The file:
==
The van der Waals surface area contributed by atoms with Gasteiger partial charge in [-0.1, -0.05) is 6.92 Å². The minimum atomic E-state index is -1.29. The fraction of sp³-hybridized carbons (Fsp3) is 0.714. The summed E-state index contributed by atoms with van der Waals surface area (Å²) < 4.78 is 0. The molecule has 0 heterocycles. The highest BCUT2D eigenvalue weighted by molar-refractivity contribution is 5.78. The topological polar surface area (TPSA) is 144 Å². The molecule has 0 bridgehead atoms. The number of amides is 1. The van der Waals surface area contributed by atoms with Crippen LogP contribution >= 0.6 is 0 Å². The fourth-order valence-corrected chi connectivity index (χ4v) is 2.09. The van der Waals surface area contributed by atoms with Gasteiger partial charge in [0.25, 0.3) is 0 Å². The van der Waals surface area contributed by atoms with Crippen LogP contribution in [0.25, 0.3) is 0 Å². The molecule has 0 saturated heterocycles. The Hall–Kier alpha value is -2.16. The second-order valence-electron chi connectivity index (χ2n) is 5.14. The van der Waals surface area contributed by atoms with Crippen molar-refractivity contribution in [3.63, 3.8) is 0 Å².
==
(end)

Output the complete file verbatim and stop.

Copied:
The van der Waals surface area contributed by atoms with Gasteiger partial charge in [-0.1, -0.05) is 6.92 Å². The minimum atomic E-state index is -1.29. The fraction of sp³-hybridized carbons (Fsp3) is 0.714. The summed E-state index contributed by atoms with van der Waals surface area (Å²) < 4.78 is 0. The molecule has 0 heterocycles. The highest BCUT2D eigenvalue weighted by molar-refractivity contribution is 5.78. The topological polar surface area (TPSA) is 144 Å². The molecule has 0 bridgehead atoms. The number of amides is 1. The van der Waals surface area contributed by atoms with Crippen LogP contribution >= 0.6 is 0 Å². The fourth-order valence-corrected chi connectivity index (χ4v) is 2.09. The van der Waals surface area contributed by atoms with Gasteiger partial charge in [0.25, 0.3) is 0 Å². The van der Waals surface area contributed by atoms with Crippen LogP contribution in [0.25, 0.3) is 0 Å². The molecule has 0 saturated heterocycles. The Hall–Kier alpha value is -2.16. The second-order valence-electron chi connectivity index (χ2n) is 5.14. The van der Waals surface area contributed by atoms with Crippen molar-refractivity contribution in [3.63, 3.8) is 0 Å².